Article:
Ten years ago, the Department of Homeland Security released a classified video by mistake.
In it a diesel generator gets destroyed by a cyberattack. The malicious computer program is used to rapidly open and close the circuit breakers out of phase from the rest of the grid until it explodes. Extreme vibrations caused by the attack tear the generator apart, with some pieces landing as far away as 80 feet from the generator.
This was the original “Operation Aurora”, before the 2009 China hacking of Google. The experiment involved controlled hacking into a replica of a power plant's control system, and drew public's and government's attention to the electric grid vulnerability from cyber-attacks.
We take electricity for granted. It is always there if you turn on the switch. It powers our life, our phones, cars, fridges, microwaves and gas station pumps. It heats our homes and makes our subway trains run.
But if you think about it, it is very fragile, and vulnerable to attacks by computer malware.
Every year, energy sector is among the top 3 most attacked critical infrastructure sectors in the U.S.
In 2015 Russian Sandworm group used BlackEnergy malware to create first-ever hacker-induced blackouts in Ukraine. A year later, the same group came back with an upgraded weapon — Industroyer malware attacked Ukrainian energy firm Ukrenergo and took down about a fifth of the electric capacity of Kyiv.
Ukrainian attacks should have been a warning to the US government and electric grid utilities.
Last week brought the news of hacking into a dozen of US power plants, including the Wolf Creek Nuclear Operating Corporation, which runs a generating station in Burlington, Kansas. The attack technique was sending fake resumes to senior industrial control engineers. Resumes were Microsoft Word documents with malicious template injection.
Control system networks were not breached in this case. Power plants usually protect from malware by an “air gap” — a separation between sensitive systems and internet-connected ones.
But the air gap can be jumped through tangentially connected devices or those with a peripheral in common.
Attackers could enter power utility systems through front-office computers and then steal employee identities to pivot into the control rooms. For example, Brutal Kangaroo is a set of tools from the CIA, that jump the air gap by using USB thumb drives. Other methods to bridge the air gap include remote access, mobile devices, firmware implants, vendors, and supply chains.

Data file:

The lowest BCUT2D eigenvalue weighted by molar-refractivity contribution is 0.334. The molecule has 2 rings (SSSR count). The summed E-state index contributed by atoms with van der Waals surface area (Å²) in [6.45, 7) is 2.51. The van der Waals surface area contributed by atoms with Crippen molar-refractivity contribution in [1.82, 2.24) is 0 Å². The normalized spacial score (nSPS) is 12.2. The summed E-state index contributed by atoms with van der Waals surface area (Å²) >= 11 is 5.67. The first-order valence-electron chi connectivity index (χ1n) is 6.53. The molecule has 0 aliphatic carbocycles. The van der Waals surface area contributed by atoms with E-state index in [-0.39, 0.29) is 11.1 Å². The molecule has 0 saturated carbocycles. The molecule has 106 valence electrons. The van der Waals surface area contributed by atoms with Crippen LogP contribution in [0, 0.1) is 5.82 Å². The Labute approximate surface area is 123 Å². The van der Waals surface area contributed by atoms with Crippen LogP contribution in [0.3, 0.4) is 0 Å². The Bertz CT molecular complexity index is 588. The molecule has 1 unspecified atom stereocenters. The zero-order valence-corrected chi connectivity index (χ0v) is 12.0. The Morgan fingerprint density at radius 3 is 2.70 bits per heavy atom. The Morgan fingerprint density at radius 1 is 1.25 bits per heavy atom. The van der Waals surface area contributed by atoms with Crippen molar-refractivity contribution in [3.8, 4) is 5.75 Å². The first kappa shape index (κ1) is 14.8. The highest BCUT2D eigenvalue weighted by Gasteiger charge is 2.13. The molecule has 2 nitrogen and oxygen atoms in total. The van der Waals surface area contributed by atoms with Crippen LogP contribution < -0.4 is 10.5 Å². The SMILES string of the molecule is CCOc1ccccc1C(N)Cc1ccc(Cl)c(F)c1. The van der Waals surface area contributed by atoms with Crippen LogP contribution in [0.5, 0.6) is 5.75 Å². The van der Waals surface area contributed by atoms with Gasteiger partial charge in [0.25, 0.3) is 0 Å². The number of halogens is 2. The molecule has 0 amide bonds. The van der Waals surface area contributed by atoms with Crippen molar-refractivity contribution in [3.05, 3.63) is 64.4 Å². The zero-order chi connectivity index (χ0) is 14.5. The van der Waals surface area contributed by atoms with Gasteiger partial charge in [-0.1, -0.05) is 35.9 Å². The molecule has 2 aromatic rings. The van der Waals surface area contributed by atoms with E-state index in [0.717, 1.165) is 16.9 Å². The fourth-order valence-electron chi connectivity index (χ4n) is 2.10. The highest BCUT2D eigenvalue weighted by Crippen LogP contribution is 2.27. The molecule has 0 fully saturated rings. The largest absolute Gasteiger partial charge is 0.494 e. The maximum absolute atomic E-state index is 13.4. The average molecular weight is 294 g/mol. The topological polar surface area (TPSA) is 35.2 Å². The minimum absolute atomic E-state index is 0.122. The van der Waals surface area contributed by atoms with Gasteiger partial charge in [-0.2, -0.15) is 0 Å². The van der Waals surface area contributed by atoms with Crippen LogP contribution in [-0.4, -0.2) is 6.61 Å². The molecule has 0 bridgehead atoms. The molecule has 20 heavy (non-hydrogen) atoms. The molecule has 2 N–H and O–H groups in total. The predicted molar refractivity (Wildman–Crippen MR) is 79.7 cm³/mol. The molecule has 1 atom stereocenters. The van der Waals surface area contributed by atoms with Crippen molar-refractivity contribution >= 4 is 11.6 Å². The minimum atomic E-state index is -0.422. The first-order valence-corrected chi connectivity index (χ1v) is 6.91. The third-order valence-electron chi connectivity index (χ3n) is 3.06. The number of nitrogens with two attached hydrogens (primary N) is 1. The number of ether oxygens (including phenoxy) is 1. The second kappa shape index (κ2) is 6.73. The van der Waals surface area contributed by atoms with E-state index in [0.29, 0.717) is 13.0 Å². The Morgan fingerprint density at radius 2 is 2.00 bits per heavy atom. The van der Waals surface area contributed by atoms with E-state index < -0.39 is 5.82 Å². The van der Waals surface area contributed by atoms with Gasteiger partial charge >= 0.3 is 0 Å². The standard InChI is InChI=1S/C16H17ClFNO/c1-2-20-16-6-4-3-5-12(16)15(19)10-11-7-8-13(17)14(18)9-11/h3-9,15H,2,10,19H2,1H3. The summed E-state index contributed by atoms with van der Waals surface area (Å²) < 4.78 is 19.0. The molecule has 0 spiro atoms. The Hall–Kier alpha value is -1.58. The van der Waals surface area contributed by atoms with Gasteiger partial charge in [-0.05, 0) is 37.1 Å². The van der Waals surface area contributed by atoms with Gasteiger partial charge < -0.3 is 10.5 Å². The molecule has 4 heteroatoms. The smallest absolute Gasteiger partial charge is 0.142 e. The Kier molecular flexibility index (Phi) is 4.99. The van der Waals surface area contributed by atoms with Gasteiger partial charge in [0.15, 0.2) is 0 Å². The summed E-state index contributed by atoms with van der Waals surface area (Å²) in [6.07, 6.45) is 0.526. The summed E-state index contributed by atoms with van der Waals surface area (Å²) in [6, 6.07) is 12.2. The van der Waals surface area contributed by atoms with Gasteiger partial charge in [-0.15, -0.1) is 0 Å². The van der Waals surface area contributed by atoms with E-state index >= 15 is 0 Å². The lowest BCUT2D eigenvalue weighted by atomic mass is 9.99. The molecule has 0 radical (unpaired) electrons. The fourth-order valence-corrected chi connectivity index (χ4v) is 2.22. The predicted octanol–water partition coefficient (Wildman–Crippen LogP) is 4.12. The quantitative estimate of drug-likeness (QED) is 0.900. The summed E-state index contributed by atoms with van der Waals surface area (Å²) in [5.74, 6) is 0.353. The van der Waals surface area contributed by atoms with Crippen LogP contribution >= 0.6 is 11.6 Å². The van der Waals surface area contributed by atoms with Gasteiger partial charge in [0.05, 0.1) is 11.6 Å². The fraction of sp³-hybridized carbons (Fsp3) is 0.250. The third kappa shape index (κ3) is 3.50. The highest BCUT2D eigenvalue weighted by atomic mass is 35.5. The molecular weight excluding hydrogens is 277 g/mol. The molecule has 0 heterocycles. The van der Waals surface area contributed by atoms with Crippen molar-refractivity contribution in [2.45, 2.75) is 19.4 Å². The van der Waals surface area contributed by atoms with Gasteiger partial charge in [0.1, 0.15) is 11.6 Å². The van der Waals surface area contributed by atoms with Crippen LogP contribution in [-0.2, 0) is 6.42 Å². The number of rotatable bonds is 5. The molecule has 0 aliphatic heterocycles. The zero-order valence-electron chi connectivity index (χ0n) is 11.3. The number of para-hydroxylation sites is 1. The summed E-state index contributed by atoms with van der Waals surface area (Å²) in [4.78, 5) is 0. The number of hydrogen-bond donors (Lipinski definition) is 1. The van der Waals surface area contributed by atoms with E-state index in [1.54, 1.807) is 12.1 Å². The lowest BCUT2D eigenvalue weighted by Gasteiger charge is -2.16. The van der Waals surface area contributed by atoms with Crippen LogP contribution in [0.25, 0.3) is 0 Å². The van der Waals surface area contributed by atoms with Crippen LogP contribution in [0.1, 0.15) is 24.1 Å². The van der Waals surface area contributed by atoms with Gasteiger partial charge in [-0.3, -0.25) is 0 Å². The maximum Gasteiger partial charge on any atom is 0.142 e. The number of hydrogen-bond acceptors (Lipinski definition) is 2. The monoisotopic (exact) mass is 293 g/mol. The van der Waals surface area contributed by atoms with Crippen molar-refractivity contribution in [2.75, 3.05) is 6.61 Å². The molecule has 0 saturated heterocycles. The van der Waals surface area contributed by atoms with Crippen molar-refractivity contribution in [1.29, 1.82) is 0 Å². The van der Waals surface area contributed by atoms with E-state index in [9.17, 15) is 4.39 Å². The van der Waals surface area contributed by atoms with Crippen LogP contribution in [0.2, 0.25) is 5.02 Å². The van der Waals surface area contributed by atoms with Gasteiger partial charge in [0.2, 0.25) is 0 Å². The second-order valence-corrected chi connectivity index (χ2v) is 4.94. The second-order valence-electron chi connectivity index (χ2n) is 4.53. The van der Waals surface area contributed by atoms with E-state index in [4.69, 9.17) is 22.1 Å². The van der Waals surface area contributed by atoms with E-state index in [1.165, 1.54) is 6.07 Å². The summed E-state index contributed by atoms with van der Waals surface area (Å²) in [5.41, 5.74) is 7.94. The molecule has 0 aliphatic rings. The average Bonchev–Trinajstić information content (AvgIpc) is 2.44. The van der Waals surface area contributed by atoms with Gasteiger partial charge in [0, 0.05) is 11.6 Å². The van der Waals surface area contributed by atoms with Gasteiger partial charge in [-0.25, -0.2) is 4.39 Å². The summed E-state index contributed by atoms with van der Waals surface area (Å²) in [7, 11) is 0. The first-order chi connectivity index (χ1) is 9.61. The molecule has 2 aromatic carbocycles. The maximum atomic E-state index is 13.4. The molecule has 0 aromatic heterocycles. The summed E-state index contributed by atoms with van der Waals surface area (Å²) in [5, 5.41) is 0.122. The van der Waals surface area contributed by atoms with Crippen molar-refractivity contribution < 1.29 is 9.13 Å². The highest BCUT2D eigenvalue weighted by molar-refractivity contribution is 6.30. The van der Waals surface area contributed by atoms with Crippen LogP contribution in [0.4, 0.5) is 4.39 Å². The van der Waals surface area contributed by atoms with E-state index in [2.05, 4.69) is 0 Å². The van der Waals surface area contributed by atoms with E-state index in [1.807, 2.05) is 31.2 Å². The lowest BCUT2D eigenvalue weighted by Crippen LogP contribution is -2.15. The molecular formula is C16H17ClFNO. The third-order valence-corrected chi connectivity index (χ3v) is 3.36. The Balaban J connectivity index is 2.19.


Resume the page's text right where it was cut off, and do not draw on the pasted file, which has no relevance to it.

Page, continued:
And the breach risk is increasing with the attack surface as the shift to a smart grid brings thousands of new connected devices: sensors, controllers, relays, meters.
In the US there are about 55,000 electric substations and 30 of them are deemed “critical.” If just nine transformers of those 30 were destroyed, it would be lights out for quite a while, for at least 18 months, probably longer.
That's because they are large, difficult to move, and often custom-built.
The total impact to the US economy from a major energy grid cyber incident could be between $243 billion and $1 trillion dollars, according to Lloyd's. This number is equivalent to the cost of 40–50 major hurricanes.
Without electricity we can't communicate, can't use ATMs or credit cards, won't have clean water or fresh food, and our most vulnerable people will die, as their ventilators, heart pumps and oxygen machines will fail.
So, what can we do about this?
Government involvement is crucial to the protection effort. It should impose mandatory, broadly applicable security standards on the industry.
Government should develop preparation and response capabilities to protect critical infrastructure in times of security emergency.
Cybersecurity businesses and private sector cybersecurity expert citizens should be involved in the preparation, planning and incident response process.
Government should increase the collection of data about breaches from utilities, acknowledge these breaches, and share information about them to properly guard the nation.
Utilities should deploy advanced malware and intrusion detection and network monitoring tools in place, and have regular cybersecurity drills.
Finally, we - the consumers - should be aware of the prolonged outage risk and have an emergency supply kit, same as the one for other type of disasters: water, food, radio, solar panel charging station, batteries, cash.